Perhaps an attempt to ride the popularity wave of 1987's Dirty Dancing, Shag combines a Beach Music soundtrack with a story focused on the Carolina Shag dance craze to match, and a very Where The Boys Are formula of beach movie-making that romanticizes a specific slice of regional Americana. That is, I hope you don't mind the Confederate battle flag 'cause from the movie's title card, to wanna-be starlet Melaina (Bridget Fonda) crotch-flossin' the standard during a bodaciously bad dance routine set to a marching band version of "Dixie", and one miss Suzette (Leilani Sarelle) flauntin' her wares in a stars 'n' bars bikini for the Miss Sun Queen pageant, this film works that controversial banner in ways that, well, fit right in with the 1963 South Carolina setting. Centered around four girl friends (Phoebe Cates, Page Hannah, Annabeth Gish, and Fonda) desperate for on final Summer fling in Myrtle Beach before marriage and so forth separates them forever, Shag's will-they-or-won't-they relationship dramas weave in and out of carhops, fratty house party madness, beach boardwalk fun, silly rivalries, and hot hot Summer nights before finding resolution at the big Shag dance contest cherry atop this coming-of-age sundae. It's alright.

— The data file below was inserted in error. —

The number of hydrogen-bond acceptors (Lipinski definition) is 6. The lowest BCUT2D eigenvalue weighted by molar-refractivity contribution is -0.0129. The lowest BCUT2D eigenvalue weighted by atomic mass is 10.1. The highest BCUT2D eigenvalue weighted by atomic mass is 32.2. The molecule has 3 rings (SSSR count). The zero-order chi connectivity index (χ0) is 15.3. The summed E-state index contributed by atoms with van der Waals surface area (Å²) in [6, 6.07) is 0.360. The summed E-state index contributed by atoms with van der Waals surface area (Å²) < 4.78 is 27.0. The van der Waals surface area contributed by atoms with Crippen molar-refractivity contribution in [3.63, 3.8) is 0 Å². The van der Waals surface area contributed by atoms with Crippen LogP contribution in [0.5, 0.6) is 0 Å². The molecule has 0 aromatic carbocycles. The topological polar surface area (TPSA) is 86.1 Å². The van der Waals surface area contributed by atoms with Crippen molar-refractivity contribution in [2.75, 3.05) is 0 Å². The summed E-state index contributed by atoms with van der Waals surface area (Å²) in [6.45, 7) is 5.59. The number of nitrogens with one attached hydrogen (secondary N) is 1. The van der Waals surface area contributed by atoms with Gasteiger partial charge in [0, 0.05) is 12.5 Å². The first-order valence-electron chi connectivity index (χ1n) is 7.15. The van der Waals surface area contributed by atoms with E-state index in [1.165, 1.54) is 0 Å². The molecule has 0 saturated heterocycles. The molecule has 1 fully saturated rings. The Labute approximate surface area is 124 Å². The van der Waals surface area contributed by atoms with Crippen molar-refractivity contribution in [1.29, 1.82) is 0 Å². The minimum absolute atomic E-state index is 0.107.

Surf Nazis Must Die (1987)